When I moved to Jamaica Plain 25 years ago, $180,000 bought a home with land. The interest was high (18 percent), but it was a better investment than buying a six-room condo in Brookline for the same money.
Over the years, Jamaica Plain became increasingly popular because of its eclectic and inclusive neighborhoods, its huge old homes and an abundance of land, missing in other parts of Boston. Gardens sprang up everywhere, with no threat of three-story shadows darkening them.
In the last few years, more than 19 units of housing have been built on my street, most of them with three bedrooms apiece. Recently, a family on the next street paid $900,000 for a 2.5-bedroom townhouse with two parking spaces and no yard. Not even a sidewalk.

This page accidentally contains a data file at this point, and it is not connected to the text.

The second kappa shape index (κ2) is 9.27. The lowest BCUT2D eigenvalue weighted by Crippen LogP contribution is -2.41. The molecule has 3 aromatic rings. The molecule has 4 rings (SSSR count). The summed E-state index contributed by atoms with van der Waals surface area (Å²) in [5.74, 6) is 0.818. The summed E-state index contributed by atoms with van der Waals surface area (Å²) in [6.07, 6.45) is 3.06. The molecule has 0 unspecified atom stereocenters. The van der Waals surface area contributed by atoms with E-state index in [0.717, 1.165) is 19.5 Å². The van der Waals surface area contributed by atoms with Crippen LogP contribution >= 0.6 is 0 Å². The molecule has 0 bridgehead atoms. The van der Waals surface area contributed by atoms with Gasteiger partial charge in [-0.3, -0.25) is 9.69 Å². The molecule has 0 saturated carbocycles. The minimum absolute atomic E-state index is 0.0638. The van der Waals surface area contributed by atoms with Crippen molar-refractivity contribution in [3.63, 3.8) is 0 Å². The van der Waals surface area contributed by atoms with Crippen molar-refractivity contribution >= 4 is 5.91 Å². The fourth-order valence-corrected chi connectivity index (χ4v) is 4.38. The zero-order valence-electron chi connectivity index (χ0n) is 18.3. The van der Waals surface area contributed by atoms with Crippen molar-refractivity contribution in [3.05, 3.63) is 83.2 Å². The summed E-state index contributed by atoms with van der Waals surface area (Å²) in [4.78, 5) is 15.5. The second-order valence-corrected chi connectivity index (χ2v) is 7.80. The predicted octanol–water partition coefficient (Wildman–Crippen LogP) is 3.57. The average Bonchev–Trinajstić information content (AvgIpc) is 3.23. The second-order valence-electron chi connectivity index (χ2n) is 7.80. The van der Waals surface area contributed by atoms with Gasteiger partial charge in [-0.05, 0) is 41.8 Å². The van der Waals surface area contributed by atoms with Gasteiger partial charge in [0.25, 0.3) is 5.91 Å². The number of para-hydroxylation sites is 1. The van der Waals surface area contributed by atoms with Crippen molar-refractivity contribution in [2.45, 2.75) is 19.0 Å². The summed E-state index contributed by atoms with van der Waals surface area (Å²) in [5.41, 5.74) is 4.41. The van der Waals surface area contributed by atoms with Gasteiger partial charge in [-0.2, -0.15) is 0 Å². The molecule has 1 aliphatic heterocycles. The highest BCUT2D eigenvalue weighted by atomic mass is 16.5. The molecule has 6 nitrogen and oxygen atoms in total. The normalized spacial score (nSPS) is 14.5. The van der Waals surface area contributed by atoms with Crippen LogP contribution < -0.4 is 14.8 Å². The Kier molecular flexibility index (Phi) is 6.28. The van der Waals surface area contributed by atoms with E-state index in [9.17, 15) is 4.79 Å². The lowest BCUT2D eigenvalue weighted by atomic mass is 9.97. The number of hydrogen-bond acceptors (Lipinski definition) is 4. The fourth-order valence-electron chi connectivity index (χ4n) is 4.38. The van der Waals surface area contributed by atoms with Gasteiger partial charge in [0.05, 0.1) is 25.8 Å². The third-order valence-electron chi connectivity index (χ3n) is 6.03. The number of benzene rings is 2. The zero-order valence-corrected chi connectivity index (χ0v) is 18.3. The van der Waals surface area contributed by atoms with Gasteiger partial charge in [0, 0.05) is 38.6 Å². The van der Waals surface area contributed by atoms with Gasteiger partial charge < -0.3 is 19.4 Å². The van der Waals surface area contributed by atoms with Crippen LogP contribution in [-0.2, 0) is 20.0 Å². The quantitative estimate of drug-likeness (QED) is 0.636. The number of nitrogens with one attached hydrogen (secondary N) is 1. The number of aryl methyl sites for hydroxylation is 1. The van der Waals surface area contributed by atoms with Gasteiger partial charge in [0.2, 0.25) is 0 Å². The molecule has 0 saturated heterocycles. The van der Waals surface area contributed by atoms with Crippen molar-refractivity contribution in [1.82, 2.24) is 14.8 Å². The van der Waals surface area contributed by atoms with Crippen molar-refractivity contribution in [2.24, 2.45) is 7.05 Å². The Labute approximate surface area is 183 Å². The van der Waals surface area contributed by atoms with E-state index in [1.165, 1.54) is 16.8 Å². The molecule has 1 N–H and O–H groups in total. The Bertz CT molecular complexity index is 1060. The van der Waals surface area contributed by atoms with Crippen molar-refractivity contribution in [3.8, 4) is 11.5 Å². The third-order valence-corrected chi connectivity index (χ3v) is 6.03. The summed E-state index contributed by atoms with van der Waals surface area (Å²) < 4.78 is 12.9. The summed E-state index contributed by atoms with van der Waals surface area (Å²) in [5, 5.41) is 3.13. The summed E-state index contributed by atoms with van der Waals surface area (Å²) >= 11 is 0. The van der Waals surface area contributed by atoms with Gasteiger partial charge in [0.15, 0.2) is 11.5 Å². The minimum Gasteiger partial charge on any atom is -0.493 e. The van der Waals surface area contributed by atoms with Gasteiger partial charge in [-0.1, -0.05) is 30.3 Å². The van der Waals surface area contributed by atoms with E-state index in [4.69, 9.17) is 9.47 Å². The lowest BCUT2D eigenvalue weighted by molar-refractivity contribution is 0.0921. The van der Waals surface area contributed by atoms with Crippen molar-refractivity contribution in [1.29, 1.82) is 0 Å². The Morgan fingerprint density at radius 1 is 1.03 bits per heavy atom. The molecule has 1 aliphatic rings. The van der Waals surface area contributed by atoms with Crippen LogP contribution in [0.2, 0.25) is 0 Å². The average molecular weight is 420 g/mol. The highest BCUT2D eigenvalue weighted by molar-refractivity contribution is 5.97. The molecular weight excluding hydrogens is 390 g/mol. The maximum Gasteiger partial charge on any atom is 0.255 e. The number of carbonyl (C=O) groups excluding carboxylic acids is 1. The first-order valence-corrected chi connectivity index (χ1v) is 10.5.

Although I miss the wildflowers, skunks and rabbits displaced by the parking lot next door, I accept that change happens. But dropping new homes into every spare square foot of JP has meant an increase in rats and a decrease in the predators that controlled their population: the foxes and red tail hawks.
The marketing of Jamaica Plain has created contractor greed, and with it, a density between homes, that has meant the loss of valuable native wildlife. Lilacs and pine trees have been chopped down to make parking spaces. The priorities of developers have changed. It used to be that great care was taken to protect the integrity of our neighborhoods. Not anymore.
Twenty-five years ago I could stretch my arms up to the sunlight in my backyard, without neighbors looking down my shirt. Sigh.